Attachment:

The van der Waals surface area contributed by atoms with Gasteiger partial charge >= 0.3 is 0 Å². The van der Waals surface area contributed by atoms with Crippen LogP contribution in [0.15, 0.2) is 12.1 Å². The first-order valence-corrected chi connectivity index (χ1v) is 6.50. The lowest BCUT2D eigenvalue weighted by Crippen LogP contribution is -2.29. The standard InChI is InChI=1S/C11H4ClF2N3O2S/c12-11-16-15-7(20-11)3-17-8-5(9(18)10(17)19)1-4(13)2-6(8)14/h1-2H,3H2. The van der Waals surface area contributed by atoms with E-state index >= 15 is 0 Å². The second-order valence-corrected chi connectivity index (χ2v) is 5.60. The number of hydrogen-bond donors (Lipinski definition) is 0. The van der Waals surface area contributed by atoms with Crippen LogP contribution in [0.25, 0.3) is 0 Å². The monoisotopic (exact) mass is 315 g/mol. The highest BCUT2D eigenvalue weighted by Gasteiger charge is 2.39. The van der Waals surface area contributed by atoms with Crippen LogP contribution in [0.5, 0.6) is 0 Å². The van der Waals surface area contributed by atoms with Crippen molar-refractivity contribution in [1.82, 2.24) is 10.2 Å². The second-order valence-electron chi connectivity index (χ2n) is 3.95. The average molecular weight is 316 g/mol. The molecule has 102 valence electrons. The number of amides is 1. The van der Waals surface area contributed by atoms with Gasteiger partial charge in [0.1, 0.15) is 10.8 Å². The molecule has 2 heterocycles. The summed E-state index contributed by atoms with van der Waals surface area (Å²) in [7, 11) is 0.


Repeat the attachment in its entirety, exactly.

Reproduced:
The van der Waals surface area contributed by atoms with Gasteiger partial charge >= 0.3 is 0 Å². The van der Waals surface area contributed by atoms with Crippen LogP contribution in [0.15, 0.2) is 12.1 Å². The first-order valence-corrected chi connectivity index (χ1v) is 6.50. The lowest BCUT2D eigenvalue weighted by Crippen LogP contribution is -2.29. The standard InChI is InChI=1S/C11H4ClF2N3O2S/c12-11-16-15-7(20-11)3-17-8-5(9(18)10(17)19)1-4(13)2-6(8)14/h1-2H,3H2. The van der Waals surface area contributed by atoms with E-state index >= 15 is 0 Å². The second-order valence-corrected chi connectivity index (χ2v) is 5.60. The number of hydrogen-bond donors (Lipinski definition) is 0. The van der Waals surface area contributed by atoms with Crippen LogP contribution in [0.25, 0.3) is 0 Å². The monoisotopic (exact) mass is 315 g/mol. The highest BCUT2D eigenvalue weighted by Gasteiger charge is 2.39. The van der Waals surface area contributed by atoms with Crippen LogP contribution in [0.5, 0.6) is 0 Å². The van der Waals surface area contributed by atoms with Crippen molar-refractivity contribution in [1.82, 2.24) is 10.2 Å². The second-order valence-electron chi connectivity index (χ2n) is 3.95. The average molecular weight is 316 g/mol. The molecule has 102 valence electrons. The number of amides is 1. The van der Waals surface area contributed by atoms with Gasteiger partial charge in [0.1, 0.15) is 10.8 Å². The molecule has 2 heterocycles. The summed E-state index contributed by atoms with van der Waals surface area (Å²) in [7, 11) is 0.